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St.Eustatius Sustainable Conference - Tourism Development in the Community

By Nicole Vaugeois

Developing tourism in small island developing states has been the subject of much academic research over the past 20 years. When thinking about tourism in the Caribbean, it likely conjures up images of large cruise ships, all-inclusive resorts and mass tourism. Indeed these images were confirmed for me after a period of living in the Caribbean in the 1990’s in Puerto Rico. So, this week, after being invited to speak at the 3rd St. Eustatius Sustainable Conference – on Community Tourism Development, I was surprised to learn about the state of tourism development in some of the smaller islands.

Tourism on St. Eustatius is currently not well developed, however discussions about how to enhance both its product and marketing are taking place. Numerous stakeholders have been engaged in learning more about tourism over the last three years by bringing together speakers and workshop facilitators from around the world.  They are not interested in repeating the mistakes from other destinations and instead, want to develop sustainable tourism. I had the pleasure to gain and share insights with the delegates at the conference from Sept 24-27, 2014 and some of my take aways are:

  • Earlston McPhee, Director of Sustainable Tourism for the Bahamas Ministry of Tourism highlighted macro level shifts in global tourism traffic and left the audience with a clear message. The Caribbean is lagging behind other regions in growth and is suffering from tremendous leakage.  He stressed that the region can no longer ignore consumer trends and must design experiences for visitors that create a sense of place and move the image of the region past its former sun, sand, sea identify.

  • Diane McIntyre-Pike is from Jamaica and has been instrumental in developing a true community based tourism initiative that has won numerous international awards for best practice.  Working with local residents, she has developed a series of experiences for visitors to allow them to engage with the Jamaican community. I am hoping to Skype Diane in as a speaker for the innovation infusion series this year to allow others to benefit from her inspiration and expertise.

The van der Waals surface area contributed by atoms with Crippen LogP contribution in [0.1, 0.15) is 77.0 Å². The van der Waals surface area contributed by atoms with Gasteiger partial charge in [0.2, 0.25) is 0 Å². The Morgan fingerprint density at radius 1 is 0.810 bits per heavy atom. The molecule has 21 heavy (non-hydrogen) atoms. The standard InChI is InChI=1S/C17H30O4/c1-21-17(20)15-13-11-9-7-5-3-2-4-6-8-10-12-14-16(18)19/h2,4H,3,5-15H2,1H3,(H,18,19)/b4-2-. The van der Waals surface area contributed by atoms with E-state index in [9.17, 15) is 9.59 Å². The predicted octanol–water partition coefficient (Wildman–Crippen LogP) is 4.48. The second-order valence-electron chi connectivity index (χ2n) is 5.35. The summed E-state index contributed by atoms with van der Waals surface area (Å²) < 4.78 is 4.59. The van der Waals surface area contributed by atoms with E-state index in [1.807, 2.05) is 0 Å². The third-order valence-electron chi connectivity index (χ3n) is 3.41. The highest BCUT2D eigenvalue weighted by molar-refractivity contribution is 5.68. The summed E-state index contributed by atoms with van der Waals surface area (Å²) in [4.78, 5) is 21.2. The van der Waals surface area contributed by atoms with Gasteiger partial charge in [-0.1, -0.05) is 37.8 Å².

• Jem Winston from 3 Rivers EcoLodge in Dominica spoke about his efforts to establish a homestay initiative that, like Diana, has won numerous international awards. Jem highlighted the process that he used to develop the homestay and all of the guidelines that make it work resulting in win-win-win-win scenario for the island. I also asked Jem to do a talk for the Innovation Infusion series so keep posted to learn more about this opportunity as well.

  • Walter Hellebrand is the Monuments Director of St. Eustatius and spoke about how to make money from the incredible heritage of the island. I was very happy to hear his clearly delivered message about the need to protect, restore and promote the ruins on the island as they contain what could be, an extremely unique tourism product for the island. 

Since I  arrived on St.Eustatius I have been fascinated by the numerous ruins all around lower and upper town.  The remnants of the former glory days of the island when it was known as “the Golden Rock” and the largest trade centre in the Caribbean, these ruins contain many currently untold stories that most destinations would love to have!  As I walked around the island, they evoked questions for me as I wondered what each old building used to be or what the town used to look like. There are numerous opportunities to use these ruins to distinguish St. Eustatius through interpretive trails, signage, and restoration.  

On my last day, I was happy to find an example of entrepreneurs that have restored some of the ruins into a beautiful dive shop and gift shop.  Leontine and Tony Durby, owners of Mazinga on the Bay showed me images of the evolution of their restoration project and shared their passion for the heritage of the island.  I commend their efforts and hope that someday, when I return to St. Eustatius, that a series of thriving businesses exist, all in restored buildings like this.

What did I contribute to the conference?  I struggled in preparing this talk as understanding audience and context is so important when I develop a talk.  Luckily I was able to speak a couple of days into the conference and felt that I could contribute a message that had been under-emphasized. I was fortunate to speak in a session with another academic, Dr. Sherma Roberts from the University of the West Indies, Cave Hill Campus who eloquently delivered a message about the beauty and the beast of community tourism.  She set the tone for me to stress the importance of the community establishing some control over tourism by enhancing their knowledge of tourism and their own realities. By sharing some of my work with Hornby Island, Tofino, and the Southern Gulf Islands, I was hopefully able to impart the message that moving forward, they need to develop a clear understanding of their resident hopes, fears and concerns with tourism as well as knowledge of who their visitors are.  These, while perhaps obvious steps, are so often not undertaken in most destinations and eventually, they can often become the cause for misunderstandings, power struggles and tensions that prevent community based tourism from delivering the benefits that could result in destinations.

Thank you to the organizers of the conference for inviting me to speak and sharing your realities with me. I hope that the path of inquiry into sustainable tourism results in the promotion and protection of your natural and cultural amenities for residents and visitors, for years to follow.

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